Here are six ways to finance rental properties:

2) Multiple Property Loans

If you already own properties or want to buy more, you know it becomes more and more difficult to get financing. Well, you will love this one. This is a newer product for residential rental properties such as single family and properties that are 1- 4 units in size. This is a unique loan designed for the investor who wishes to acquire multiple properties.

Many residential lenders will only finance you up to 4 properties. This is a commercial product where you can literally buy as many properties as you want. The minimum is to have 5 properties and these can be properties you already own and put them onto one loan or buy multiple properties and put on one loan.

These properties can be anywhere in the U.S. and the great thing is they can also be non-recourse loans. Coming in with very competitive rates, check out this landlord friendly loan. This loan, depending on how you structure it, may or may not be attached to your FICO credit score. It can be structured as a non-recourse loan where it is simply financing on the financial merits of the property instead of your creditworthiness.

3) Private Money or Angel Investor Loans

There are many private investors who have lots of money that they want to get a good return on. They understand that a tangible product is a good source to get a safe return. These private lenders are found all over the country. Simply Google private lender and your city and you will find local sources that will connect to them.

These investors are often called angel investors as they are easier to work with and cost less than a hard money lender. Remember a private money (angel) lender is more interested in you as a person and the qualifications you have as an investor. Your credit score is usually not important. They are financing you as a person and your property for its financial merit. This loan does not attach to your FICO credit score.

4) Hard Money Lenders

Used typically when rehabbing properties. These are short term loans where the acquisition costs of the property as well as the rehab work can all be rolled into one loan. The lenders are private investors who typically have invested in large amounts of property over the years and understand the dynamics of investing. These loans are usually more costly to acquire but as they are short term loans can be a very lucrative way to finance a flip. Again you can Google hard money lenders in your city and be connected to many sources. This loan does not attach to your FICO credit score.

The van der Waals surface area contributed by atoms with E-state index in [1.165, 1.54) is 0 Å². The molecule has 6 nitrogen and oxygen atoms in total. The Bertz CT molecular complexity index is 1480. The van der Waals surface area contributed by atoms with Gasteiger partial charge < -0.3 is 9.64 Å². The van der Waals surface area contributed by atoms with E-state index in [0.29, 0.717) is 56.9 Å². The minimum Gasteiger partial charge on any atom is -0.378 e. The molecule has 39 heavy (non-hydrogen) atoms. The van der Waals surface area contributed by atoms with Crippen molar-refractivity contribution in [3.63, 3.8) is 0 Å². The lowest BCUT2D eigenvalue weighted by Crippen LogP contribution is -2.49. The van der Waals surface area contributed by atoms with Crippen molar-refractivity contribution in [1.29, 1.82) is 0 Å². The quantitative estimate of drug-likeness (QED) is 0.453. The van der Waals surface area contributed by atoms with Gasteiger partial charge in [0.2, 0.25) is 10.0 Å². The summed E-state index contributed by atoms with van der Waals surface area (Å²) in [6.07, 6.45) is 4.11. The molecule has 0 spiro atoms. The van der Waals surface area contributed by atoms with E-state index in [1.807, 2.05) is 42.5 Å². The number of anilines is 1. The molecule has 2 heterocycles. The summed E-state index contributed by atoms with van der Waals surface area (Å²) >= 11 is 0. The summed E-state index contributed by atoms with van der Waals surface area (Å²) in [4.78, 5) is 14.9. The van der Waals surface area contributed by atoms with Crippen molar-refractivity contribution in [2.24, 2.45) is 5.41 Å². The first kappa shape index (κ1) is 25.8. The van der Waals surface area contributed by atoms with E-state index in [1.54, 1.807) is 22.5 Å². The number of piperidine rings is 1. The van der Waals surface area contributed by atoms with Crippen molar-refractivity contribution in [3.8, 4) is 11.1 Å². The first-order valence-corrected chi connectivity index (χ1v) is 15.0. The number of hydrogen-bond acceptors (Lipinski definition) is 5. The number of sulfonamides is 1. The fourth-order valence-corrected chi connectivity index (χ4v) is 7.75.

5) Seller Financing

Perhaps an investor’s favorite way to finance is the quintessential sellers financing. Typically found in economic times of hardship. When homes fail to sell due to a lack of liquidity within a normal banking market eager sellers are willing to sell their properties to you and take installment payments of the purchase as opposed to having to wait for you to get conventional financing. Remember, of course, typically a seller has to own the property free and clear or at least have a large equity position in the property in order to be able to carry the financing for you. This loan does not attach to your FICO credit score.

6) Subject To

This one is more controversial, there are right ways and wrong ways to do these. Essentially you are buying a property that has a loan on it. You are making payments to the seller and the seller is making payments to the bank.

For example a seller may pay $500 per month for a mortgage payment. You buy from him or her and agree to pay them $600 per month. The seller profits $100 per month.

Each existing lender and or state has their own laws and rules around the subject to loans so I always advise this agreement to be written by your attorney. You want to have provisions in the loan to insure when you make payment to the seller that indeed he makes payment to the bank or you may risk losing the house to a foreclosure if seller fails to make payment. These loans are typically available to properties that are sold from one investor to another as it requires a certain amount of real estate knowledge.

7) Bank Financing

This is your typical Bank loan that most everyone is familiar with. It attaches to your FICO credit score.